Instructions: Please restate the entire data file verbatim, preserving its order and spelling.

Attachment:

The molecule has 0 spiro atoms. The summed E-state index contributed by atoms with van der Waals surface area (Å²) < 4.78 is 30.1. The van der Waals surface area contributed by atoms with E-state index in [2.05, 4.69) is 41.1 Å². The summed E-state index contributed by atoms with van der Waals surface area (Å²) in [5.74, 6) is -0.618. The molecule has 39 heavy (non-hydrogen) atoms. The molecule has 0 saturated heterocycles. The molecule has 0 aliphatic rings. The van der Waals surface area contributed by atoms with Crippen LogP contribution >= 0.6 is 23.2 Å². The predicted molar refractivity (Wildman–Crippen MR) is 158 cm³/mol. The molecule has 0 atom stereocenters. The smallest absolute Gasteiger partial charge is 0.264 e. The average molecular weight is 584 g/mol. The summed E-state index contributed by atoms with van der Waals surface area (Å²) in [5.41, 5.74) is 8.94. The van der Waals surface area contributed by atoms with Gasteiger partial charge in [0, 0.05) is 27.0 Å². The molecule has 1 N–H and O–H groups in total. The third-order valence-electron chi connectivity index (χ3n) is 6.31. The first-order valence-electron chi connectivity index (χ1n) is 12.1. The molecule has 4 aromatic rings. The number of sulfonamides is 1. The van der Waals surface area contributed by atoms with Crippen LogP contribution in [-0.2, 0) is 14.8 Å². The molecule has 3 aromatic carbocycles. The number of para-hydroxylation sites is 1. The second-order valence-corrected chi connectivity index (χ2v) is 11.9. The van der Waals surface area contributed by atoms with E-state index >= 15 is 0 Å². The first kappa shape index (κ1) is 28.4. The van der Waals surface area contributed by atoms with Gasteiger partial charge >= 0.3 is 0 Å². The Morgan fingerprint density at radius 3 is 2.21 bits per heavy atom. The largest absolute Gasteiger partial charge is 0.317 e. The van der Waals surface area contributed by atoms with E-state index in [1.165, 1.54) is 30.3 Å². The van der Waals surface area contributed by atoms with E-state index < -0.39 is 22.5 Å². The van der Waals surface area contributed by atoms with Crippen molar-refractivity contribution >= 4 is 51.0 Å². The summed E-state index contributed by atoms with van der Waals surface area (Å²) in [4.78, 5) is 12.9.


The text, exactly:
The molecule has 0 spiro atoms. The summed E-state index contributed by atoms with van der Waals surface area (Å²) < 4.78 is 30.1. The van der Waals surface area contributed by atoms with E-state index in [2.05, 4.69) is 41.1 Å². The summed E-state index contributed by atoms with van der Waals surface area (Å²) in [5.74, 6) is -0.618. The molecule has 39 heavy (non-hydrogen) atoms. The molecule has 0 saturated heterocycles. The molecule has 0 aliphatic rings. The van der Waals surface area contributed by atoms with Crippen LogP contribution >= 0.6 is 23.2 Å². The predicted molar refractivity (Wildman–Crippen MR) is 158 cm³/mol. The molecule has 0 atom stereocenters. The smallest absolute Gasteiger partial charge is 0.264 e. The average molecular weight is 584 g/mol. The summed E-state index contributed by atoms with van der Waals surface area (Å²) in [5.41, 5.74) is 8.94. The van der Waals surface area contributed by atoms with Gasteiger partial charge in [0, 0.05) is 27.0 Å². The molecule has 1 N–H and O–H groups in total. The third-order valence-electron chi connectivity index (χ3n) is 6.31. The first-order valence-electron chi connectivity index (χ1n) is 12.1. The molecule has 4 aromatic rings. The number of sulfonamides is 1. The van der Waals surface area contributed by atoms with Crippen LogP contribution in [-0.2, 0) is 14.8 Å². The molecule has 3 aromatic carbocycles. The number of para-hydroxylation sites is 1. The second-order valence-corrected chi connectivity index (χ2v) is 11.9. The van der Waals surface area contributed by atoms with E-state index >= 15 is 0 Å². The first kappa shape index (κ1) is 28.4. The van der Waals surface area contributed by atoms with Gasteiger partial charge >= 0.3 is 0 Å². The Morgan fingerprint density at radius 3 is 2.21 bits per heavy atom. The largest absolute Gasteiger partial charge is 0.317 e. The van der Waals surface area contributed by atoms with E-state index in [1.165, 1.54) is 30.3 Å². The van der Waals surface area contributed by atoms with E-state index < -0.39 is 22.5 Å². The van der Waals surface area contributed by atoms with Crippen molar-refractivity contribution >= 4 is 51.0 Å². The summed E-state index contributed by atoms with van der Waals surface area (Å²) in [4.78, 5) is 12.9.